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Saturday, December 10, 2011

BAD BLANCHE HULL

Fellow geneablogger Heather Wilkinson Rojo and I have discovered many
cousin connections between our families, so I suppose I shouldn't have been
surprised when I discovered another one in her post today at her Nutfield
Genealogy
blog. It's sort of an indirect one, and it involves someone who
isn't a direct ancestor. Still, this person is involved in one of my favorite stories
about my ancestors.

Heather's post today was about her ancestor the Reverend Joseph Hull. In the
list of his children was  "3. Tristram, born about 1623, married Blanche Unknown".
"Blanche Unknown" is our connection. 

My ancestor William Hedge of Yarmouth, Massachusetts, married the widow
Blanche Hull. It was his second marriage as well, and I am descended from his
unnamed first wife. It may have been a marriage of convenience but for whom
it's hard to say: all the accounts I've found of the pair say that William was a much
older man than Blanche. On the other hand, Blanche was a widow and remarriage
offered her some stability and protection.  Whatever the case, things did not go
well for the couple and Blanche left William sometime before he died in 1670.

Blanche was involved in a case of impropriety during her marriage to Tristram Hull.
In Volume Three of "Records of the colony of New Plymouth, in New England"
there is this entry for the Court Session of 5Mar 1655:

"Wee prsent John Gorum for unseamly carriage towards Blanch Hull att 
unreasonable time, being in the night,

Wee prsent Blanch Hull for not crying out when shee was assaulted by John Gorum
in unseamly carriage towards her upon her own relation." (p97)


John Gorum was fined forty shillings; Blanche was fined fifty! Keep in mind that
"unseamly carriage" could have been something as simple as a kiss or a hug but
Blanche got the higher fine. Now at this time she was still married to her first
husband Tristram Hull and since their marriage continued until his death perhaps
he forgave the incident. In fact, he left her one hundred fifty pounds in his will.
Tristram Hull died in 1666.

When I first started researching my family many sources had Blanche as the mother
of my ancestor Elizabeth Hedge, but since Elizabeth was supposedly born in 1647
and Blanche was still married to Tristram Hull at that time that's obviously incorrect.

So sometime after the death of Tristram in 1666 Blanche married William
Hedge. Although legally the marriage lasted four years, it was actually shorter.
In his will of 30Jun 1670, at the very end is this final bequest:

" And whereas Blanche my Wife
hath dealt falcly with mee in the
Covenant of Marriage in departing
from mee, therefore I doe in this
my Last Will and Testament give
her twelve pence, and alsoe what
I have Received of hers my will
is shal be Returned to her againe. "


 (Hawes, James W.   No.44 Library of Cape Cod History & Genealogy: Captain
William Hedge of Yarmouth
  C.W. Swift, Publisher, Yarmouthport, Ma, 1914)

I hope that included her one hundred fifty pounds!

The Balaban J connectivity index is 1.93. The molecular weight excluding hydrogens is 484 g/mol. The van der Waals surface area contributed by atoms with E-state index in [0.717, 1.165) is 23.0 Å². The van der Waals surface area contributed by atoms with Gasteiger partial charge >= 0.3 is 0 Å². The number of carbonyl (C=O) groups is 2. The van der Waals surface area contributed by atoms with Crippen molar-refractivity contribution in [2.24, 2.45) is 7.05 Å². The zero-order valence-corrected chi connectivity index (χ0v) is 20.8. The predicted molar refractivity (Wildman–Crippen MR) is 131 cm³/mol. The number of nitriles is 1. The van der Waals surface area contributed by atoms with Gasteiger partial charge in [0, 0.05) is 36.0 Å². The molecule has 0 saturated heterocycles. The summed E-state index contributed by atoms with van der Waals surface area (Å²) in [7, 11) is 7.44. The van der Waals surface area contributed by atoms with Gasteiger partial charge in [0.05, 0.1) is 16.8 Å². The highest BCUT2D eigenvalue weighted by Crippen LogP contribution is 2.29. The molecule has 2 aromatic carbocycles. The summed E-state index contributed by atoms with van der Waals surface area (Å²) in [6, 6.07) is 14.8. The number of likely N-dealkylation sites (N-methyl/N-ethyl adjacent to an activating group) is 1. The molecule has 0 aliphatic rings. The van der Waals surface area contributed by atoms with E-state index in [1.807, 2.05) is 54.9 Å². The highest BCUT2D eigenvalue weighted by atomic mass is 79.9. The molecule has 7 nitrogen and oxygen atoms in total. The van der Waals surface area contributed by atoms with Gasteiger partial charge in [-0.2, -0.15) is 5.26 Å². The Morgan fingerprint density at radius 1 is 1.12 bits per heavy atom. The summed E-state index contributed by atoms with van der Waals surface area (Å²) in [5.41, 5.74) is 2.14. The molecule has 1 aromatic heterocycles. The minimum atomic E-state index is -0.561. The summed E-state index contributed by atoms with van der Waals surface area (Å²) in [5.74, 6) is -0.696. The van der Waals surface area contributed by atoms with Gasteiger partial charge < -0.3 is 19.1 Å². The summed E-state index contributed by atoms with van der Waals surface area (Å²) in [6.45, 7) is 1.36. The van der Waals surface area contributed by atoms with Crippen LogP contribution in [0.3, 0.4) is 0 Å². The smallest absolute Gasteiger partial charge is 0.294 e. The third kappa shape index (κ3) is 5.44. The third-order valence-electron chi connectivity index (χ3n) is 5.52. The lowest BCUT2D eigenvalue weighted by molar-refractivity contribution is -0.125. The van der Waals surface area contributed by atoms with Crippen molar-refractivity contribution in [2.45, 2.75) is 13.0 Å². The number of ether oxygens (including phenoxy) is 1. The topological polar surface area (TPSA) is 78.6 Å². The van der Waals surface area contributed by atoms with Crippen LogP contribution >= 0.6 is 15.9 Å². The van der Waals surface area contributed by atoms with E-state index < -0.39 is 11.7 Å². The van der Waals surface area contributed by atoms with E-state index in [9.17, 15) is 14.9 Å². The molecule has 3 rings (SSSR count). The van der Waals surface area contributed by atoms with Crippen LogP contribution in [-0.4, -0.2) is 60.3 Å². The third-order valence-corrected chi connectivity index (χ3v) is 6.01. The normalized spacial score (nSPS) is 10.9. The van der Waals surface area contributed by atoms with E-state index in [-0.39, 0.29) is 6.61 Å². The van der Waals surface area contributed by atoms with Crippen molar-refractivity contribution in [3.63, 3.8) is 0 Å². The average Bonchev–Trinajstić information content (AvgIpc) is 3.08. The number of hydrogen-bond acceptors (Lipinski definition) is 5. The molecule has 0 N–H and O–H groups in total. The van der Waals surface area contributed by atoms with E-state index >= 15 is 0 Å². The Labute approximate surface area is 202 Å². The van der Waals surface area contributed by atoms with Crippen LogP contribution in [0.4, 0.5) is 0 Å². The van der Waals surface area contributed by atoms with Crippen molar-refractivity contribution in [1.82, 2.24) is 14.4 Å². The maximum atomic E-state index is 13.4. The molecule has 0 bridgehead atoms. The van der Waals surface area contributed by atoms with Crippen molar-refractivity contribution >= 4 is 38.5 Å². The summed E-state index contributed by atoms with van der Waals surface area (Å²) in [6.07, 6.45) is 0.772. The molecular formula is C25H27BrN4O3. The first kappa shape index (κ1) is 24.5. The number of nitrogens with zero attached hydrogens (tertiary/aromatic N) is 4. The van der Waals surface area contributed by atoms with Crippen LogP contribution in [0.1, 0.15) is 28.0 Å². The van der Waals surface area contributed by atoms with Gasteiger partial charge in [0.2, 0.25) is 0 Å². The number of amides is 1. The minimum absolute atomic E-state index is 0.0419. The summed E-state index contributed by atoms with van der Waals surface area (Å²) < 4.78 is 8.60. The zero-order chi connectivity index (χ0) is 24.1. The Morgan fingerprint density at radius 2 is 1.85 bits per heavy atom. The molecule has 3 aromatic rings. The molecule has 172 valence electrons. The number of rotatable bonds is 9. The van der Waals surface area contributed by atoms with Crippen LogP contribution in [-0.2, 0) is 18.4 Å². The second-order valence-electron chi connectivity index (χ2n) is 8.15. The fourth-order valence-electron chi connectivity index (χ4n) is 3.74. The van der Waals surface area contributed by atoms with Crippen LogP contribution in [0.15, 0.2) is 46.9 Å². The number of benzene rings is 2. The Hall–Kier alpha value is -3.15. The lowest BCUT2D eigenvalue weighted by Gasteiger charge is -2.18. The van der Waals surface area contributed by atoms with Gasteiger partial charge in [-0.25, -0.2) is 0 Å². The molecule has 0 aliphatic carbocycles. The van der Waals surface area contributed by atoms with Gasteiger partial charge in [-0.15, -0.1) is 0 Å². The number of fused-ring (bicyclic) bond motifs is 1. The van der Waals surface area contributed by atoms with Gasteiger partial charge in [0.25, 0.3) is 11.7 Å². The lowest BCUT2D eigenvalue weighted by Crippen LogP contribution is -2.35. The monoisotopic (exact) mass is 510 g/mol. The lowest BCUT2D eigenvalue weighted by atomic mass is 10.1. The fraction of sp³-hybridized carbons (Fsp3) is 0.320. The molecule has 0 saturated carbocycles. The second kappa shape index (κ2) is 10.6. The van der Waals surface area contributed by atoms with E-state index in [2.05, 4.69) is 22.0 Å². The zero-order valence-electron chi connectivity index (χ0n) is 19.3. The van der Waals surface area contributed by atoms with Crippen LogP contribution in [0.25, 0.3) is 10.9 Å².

Time and history have been less kind to Blanche. Amos Otis in his Genealogical
notes of Barnstable families, Volume 2
(F.B. &  F.P. Goss, Publishers & Printers,
Barnstable, Ma, 1890) had this to say about her, followed by a footnote:

"Tristram Hull was a prominent man in Barnstable. He was of the board of
Selectmen, and held other offices of trust. His wife was named Blanch, and
is frequently named on the records as a woman whose reputation was not
creditable to herself, her family or her friends. In 1655 she married for her
second husband Capt. William Hedge of Yarmouth, but the change in her
residence did not improve her manners. Capt. Hedge cut her off with a shilling
 in his will, full eleven pence more than she deserved.*

•A question may arise whether it is right to publish such passages as thls. Some
squeamish persons object. I think It not only dearly right; but unjust to suppress
them. Is it right that the reputations of such persons as Martha Foxwall, Capt.
John Gotham, and Capt. William Hedge, should suffer because they unavoidably
came in contact with a bad woman? I think not. History is of no value when the
exact truth is suppressed. No line of distinction can be drawn between not telling
the whole truth and the wilful misstatement of facts"  (p.28)


But if (as Otis claims) Blanche was such a bad woman, why didn't her first husband
deal with her in his will as her second husband did in his?

As I said, this is one of my favorite stories about my ancestors. And since I'd
never noticed that footnote by Amos Otis before I saw it todat, I'm left with
another tantalizing mystery:

Just what did Blanche Hull do that would tarnish the reputation of a lady
named Martha Foxwall?  

2 comments:

Heather Rojo said...

Oooh, that was good! I love it! You kept me hanging, but it was worth it. Thanks, Bill!

cklauer said...

I am intrigued Bill....I descend from Tristram and Blanch through their daughter Mary who married Joseph. I will have to find some of these resources and check them out!! NICE!!!